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There has been a whole lot of talk this week about Apple’s new iPad. Admittedly I’m more excited than most. I’m not as excited as I am though, because of what the iPad can do. I’m excited because of what the iPad CAN do. Stick with me, this will make sense.

One of Apple’s bigger developments with regards to the iPad is their announcement that the Apple App store will be carrying e-Books.

Now, the e-Book market has been around for some time and there are more than a couple of e-Book readers on the market. Some big names even got behind the technology. There’s the Amazon Kindle and the Barnes and Noble Nook. However, e-books haven’t really (IMHO) taken off, like the could, like they should, en masse.

To read an e-Book – for all intents and purposes, you need a dedicated e-book reading device. To me (and I’ve said it before) an e-book reader is like a Black and White TV that plays only DVDs. Yes it works, yes it’s functional, but only just.

Apple selling e-books in the app store brings e-books to the masses. It centralizes what is a fragmented market and makes the technology much more widely accessible to the general public as a whole.

Compare – Amazon Kindle at $259 or the Barnes and Noble nook at $259 to the Apple iPad at $499.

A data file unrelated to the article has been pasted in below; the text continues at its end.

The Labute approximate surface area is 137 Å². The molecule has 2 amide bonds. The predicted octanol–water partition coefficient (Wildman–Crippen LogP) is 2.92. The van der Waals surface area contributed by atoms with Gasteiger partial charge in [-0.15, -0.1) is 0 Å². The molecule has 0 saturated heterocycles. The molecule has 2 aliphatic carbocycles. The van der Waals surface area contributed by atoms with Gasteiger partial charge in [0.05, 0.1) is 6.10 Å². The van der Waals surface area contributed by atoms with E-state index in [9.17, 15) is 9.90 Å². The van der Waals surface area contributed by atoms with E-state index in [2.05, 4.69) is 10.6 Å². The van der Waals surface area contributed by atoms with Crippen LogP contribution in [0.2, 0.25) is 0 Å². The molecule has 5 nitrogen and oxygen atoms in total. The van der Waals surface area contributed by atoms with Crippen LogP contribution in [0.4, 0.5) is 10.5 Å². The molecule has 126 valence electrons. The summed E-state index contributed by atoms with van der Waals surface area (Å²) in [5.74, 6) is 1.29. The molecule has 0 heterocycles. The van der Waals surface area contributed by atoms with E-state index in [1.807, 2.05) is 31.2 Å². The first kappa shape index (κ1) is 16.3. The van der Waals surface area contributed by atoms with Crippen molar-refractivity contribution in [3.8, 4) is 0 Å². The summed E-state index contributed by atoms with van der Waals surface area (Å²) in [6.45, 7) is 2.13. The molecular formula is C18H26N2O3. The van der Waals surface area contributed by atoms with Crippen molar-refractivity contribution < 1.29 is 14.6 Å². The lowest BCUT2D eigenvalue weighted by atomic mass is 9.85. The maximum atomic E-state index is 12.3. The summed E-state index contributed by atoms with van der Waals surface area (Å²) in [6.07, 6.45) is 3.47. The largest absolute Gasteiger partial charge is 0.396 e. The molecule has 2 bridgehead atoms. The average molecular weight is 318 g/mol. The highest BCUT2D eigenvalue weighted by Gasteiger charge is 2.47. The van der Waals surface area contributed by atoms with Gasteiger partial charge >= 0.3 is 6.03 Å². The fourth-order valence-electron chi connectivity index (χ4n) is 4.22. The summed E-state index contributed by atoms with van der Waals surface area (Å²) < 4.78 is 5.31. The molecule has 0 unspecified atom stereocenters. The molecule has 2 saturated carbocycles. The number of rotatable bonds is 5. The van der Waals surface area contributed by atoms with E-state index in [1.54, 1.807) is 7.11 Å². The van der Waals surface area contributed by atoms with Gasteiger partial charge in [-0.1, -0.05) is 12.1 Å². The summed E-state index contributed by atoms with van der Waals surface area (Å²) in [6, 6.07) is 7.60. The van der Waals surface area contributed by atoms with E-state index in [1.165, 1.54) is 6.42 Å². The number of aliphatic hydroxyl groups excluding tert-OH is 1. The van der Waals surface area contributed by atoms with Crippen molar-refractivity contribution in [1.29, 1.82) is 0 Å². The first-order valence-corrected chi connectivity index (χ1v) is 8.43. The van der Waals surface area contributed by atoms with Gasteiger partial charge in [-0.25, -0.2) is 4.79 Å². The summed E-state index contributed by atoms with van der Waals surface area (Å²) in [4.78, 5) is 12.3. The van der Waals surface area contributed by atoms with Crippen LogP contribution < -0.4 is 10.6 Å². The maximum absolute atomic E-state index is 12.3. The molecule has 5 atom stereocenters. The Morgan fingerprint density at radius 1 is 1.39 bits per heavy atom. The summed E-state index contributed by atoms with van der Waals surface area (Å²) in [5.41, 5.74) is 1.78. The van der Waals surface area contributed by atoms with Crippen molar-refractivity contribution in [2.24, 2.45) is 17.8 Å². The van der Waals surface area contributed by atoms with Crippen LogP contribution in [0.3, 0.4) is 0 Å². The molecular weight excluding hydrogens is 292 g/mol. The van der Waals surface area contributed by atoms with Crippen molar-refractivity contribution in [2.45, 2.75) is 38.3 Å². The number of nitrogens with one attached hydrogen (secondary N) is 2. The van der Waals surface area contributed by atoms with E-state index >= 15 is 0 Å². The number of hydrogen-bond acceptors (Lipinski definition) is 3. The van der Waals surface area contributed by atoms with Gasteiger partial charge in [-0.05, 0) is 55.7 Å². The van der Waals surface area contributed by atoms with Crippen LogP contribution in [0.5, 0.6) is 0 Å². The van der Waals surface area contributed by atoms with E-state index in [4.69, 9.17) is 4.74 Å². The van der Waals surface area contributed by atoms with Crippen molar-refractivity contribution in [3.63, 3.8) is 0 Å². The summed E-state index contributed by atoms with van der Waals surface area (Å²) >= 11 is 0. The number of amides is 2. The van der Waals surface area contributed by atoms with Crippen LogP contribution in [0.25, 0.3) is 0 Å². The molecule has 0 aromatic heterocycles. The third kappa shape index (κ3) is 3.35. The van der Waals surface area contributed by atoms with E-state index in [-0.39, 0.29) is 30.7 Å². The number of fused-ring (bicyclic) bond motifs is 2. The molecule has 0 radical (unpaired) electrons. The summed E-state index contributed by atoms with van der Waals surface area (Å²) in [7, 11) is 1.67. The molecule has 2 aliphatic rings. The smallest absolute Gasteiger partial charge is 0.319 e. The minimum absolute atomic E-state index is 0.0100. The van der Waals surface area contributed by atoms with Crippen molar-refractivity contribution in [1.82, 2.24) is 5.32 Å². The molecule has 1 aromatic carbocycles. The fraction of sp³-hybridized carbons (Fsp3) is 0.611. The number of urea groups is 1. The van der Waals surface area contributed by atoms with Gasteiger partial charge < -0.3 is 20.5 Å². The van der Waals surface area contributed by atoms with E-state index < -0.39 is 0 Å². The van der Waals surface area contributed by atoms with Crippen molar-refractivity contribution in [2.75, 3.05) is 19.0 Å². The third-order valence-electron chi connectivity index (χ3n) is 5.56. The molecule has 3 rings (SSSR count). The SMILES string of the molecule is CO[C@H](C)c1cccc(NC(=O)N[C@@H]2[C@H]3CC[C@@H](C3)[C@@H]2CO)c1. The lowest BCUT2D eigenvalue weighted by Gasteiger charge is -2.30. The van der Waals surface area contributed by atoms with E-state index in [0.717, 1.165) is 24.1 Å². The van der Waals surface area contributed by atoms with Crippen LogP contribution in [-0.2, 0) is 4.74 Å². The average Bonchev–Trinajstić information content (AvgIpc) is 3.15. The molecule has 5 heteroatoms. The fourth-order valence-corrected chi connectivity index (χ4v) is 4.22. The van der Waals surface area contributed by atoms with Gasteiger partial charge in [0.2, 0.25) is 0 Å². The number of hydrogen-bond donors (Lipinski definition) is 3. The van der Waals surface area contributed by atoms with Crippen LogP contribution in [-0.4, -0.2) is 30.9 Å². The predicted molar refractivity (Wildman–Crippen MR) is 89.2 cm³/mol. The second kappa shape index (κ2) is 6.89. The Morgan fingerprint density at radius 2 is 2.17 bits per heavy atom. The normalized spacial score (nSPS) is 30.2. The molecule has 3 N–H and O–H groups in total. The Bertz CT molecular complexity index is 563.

Why would you buy something that does just one thing when you can buy a device that does a whole lot more for just a little more?

For many years, Apple has had a very strong foothold in educational facilities the World over. Their simple, reliable computers have served students well before they step out into the big bad World.
There are many educational establishments that even give students and teachers Apple Laptops to use while in school, some places include the price of a Laptop in the tuition. Why? well, so that said student can email, reference the Internet, write up and submit work and not a lot more – right? All completely possible on the iPad!

If I were a college or university, I’d be looking into how I can get the majority of my text books in e-book format and in the App store. Then I’d be looking into how many iPads I can get my hands on so that the students can click once to download (and buy) the necessary books to their issued Apple iPad.
You’d be saving money on equipment and saving hugely on text books. Also, think of those poor student’s backsThis way they wouldn’t have to lug around all their books all day.

I did talk about this in a post I wrote at the end of December – “How would the Apple Tablet Change the IT Market?” and was right. Apple, at least regarding e-books appears to be doing it right.

There have even been conversations on Twitter regarding Apple and e-text-books, many responses were to the positive. Convenience and cost seem to rule.

What do you think about ipad text books? are ‘real text books’ a thing of the past?

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Author: Andy Quayle

Andy was born in the Isle of Man and currently lives in Pittsburgh.
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